Red Light Camera Ticket Not Me Driving

If you receive a ticket by post from a red light camera and are not the person driving, you don't need to hire a lawyer to challenge the ticket. There is no legal duty to identify the driver of the vehicle, but attorneys hear these stories all the time. Law enforcement and court personnel are caught every day deceiving the public into revealing who was driving. 

According to California law, the driver of the vehicle is responsible for the red light photo ticket, not the owner of the car. However, the red light camera ticket is always mailed to the address of the vehicle owner. Attached to the ticket will be the photo evidence taken at the time of the violation. If the photo is not of you, but another driver, you can contest the ticket. 

It is important to know that you are not required by law to identify the person in the photograph. A judge may ask you to do so and you may decline. A good traffic attorney can assist you in giving the correct answers in court. You can also bring this to the attention of a traffic judge without going to court, and there are three basic ways:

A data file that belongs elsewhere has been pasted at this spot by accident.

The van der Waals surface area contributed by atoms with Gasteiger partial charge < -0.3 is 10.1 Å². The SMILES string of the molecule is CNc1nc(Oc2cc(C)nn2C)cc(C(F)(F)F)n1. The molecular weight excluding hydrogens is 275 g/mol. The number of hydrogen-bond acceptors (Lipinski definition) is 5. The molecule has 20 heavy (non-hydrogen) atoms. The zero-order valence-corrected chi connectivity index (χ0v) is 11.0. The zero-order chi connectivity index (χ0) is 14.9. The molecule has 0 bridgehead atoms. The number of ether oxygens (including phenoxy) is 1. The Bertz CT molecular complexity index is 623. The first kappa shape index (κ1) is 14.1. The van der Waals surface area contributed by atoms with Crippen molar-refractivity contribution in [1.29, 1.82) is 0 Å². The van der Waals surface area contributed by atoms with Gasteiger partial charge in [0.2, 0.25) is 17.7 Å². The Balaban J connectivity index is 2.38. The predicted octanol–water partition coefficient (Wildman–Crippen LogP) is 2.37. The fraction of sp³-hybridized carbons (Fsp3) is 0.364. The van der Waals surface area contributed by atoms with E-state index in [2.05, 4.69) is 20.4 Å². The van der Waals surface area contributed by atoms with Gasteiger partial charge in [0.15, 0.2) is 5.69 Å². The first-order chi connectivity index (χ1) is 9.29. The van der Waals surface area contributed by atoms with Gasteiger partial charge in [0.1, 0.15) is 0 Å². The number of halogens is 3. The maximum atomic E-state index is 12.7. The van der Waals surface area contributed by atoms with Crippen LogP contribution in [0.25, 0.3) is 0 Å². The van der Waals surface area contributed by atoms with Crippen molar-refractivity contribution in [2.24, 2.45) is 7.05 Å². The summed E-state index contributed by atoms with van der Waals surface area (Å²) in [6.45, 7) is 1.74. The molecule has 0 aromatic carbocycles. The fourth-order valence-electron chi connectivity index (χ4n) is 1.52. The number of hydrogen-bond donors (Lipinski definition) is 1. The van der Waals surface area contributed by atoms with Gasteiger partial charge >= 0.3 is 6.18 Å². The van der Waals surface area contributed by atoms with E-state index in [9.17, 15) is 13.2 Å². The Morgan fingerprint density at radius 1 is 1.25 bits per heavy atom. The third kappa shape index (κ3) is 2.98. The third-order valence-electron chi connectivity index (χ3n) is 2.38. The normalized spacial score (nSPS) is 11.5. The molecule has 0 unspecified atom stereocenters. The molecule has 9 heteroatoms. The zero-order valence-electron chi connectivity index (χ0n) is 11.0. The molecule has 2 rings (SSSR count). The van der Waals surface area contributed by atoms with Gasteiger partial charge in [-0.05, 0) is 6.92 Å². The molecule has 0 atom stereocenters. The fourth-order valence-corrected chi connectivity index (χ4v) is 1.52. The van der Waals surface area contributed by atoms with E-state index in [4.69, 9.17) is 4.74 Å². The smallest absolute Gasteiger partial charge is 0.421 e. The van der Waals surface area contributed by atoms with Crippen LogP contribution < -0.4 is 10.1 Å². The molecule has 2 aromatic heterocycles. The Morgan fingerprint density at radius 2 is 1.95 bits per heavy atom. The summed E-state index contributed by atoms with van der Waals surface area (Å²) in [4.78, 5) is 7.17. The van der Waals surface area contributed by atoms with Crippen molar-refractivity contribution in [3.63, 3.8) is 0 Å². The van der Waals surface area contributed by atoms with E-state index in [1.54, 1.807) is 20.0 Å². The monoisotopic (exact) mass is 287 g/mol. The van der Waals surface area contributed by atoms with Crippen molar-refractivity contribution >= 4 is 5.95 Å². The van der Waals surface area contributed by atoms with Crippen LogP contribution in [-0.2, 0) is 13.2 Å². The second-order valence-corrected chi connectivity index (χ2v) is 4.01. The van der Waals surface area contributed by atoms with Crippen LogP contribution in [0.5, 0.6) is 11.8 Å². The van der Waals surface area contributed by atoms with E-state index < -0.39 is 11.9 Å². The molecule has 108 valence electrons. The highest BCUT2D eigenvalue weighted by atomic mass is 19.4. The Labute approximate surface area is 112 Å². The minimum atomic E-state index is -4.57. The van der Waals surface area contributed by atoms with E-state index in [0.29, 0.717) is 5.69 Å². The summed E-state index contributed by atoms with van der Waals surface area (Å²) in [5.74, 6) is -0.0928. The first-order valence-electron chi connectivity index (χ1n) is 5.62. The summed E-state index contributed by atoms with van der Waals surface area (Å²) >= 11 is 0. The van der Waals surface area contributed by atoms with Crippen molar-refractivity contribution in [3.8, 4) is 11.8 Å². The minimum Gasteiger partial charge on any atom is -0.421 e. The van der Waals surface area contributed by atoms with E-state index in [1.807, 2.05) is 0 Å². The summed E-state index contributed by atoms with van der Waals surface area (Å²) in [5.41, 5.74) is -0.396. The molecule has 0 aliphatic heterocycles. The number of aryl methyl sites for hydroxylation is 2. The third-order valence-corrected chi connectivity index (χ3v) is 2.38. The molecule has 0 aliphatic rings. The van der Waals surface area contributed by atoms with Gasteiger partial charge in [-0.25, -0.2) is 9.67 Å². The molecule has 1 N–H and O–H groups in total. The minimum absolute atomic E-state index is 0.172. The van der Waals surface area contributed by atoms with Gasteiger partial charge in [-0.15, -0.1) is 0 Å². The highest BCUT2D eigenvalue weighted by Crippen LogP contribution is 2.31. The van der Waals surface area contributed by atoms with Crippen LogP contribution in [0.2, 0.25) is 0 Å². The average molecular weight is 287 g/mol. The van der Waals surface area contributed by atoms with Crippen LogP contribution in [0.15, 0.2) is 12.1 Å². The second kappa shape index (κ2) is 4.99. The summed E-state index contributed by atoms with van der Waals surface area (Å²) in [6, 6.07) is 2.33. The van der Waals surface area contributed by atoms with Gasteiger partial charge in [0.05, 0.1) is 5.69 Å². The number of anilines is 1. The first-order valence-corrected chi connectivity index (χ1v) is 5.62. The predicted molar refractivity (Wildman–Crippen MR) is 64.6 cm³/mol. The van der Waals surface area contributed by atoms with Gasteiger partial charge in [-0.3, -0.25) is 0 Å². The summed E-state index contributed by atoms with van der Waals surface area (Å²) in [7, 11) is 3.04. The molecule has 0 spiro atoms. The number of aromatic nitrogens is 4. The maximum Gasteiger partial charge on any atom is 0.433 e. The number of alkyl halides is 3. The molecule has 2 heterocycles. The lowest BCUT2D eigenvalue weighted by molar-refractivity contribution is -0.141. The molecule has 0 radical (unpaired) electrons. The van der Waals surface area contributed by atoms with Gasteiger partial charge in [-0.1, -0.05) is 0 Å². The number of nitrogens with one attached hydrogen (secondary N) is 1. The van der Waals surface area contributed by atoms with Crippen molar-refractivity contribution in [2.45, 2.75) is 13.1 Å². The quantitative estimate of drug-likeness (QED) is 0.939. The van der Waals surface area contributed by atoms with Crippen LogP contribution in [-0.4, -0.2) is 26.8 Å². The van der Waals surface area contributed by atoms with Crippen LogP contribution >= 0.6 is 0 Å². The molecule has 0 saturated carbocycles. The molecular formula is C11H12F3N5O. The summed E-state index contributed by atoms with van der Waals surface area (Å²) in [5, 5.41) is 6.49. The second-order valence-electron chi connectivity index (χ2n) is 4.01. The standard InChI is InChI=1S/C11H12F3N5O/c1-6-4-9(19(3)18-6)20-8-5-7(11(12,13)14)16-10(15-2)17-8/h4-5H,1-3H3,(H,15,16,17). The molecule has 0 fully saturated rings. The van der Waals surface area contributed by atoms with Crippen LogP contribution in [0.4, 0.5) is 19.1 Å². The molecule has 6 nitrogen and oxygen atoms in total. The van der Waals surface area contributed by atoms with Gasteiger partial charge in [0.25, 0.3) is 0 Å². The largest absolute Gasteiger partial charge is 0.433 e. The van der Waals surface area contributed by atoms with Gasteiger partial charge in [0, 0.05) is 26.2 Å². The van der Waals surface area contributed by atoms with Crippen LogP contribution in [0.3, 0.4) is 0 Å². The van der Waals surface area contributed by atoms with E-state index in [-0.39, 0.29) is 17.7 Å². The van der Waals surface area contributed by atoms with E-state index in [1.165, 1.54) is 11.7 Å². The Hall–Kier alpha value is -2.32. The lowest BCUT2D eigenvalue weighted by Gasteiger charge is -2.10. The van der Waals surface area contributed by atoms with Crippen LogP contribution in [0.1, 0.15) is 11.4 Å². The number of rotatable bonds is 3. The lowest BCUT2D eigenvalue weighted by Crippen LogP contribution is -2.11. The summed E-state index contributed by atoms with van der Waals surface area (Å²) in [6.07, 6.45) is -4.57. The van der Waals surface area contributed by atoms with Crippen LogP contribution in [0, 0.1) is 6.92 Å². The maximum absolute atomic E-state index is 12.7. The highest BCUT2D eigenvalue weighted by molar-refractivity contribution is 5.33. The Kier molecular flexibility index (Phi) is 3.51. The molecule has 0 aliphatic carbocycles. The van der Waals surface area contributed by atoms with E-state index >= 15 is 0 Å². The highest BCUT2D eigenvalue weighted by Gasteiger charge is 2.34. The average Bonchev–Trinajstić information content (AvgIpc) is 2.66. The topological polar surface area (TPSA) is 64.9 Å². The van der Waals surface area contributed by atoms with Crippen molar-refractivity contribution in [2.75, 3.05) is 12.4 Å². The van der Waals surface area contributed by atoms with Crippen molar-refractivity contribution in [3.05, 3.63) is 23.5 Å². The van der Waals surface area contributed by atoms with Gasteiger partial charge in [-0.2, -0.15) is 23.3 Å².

1) Trial by written declaration: This should be your very first step when the car has been sold or you were not the driver. Here are some possible ways to defend your red light camera ticket

2) Ask an attorney to send a letter to the issuing police agency, and the court, enclosing a photo of your license and asking that the ticket be dismissed because the registered owner of the vehicle was clearly not driving at that time. Unless promptly notified that it was dismissed, the next step is to ask for a trial by declaration, which you can do yourself without a lawyer.

3)  Hire an attorney who will go to court for you or do your written declaration for you. The judge will be shown the photographic evidence, your own driver’s license photo, and the cost will usually run about around $200-500. The savings in fines and insurance rate increases will often be well worth it.      

Most states have a simple way of dealing with traffic matters, using easy-to-fill-out forms in which you state — and please be brief — why you are not guilty of the traffic offense. Experience shows that in most situations, the driver is going to lose the case. But where it is a question of identity — who was driving the car — or a change in ownership, the chances are very good that your ticket will be dismissed.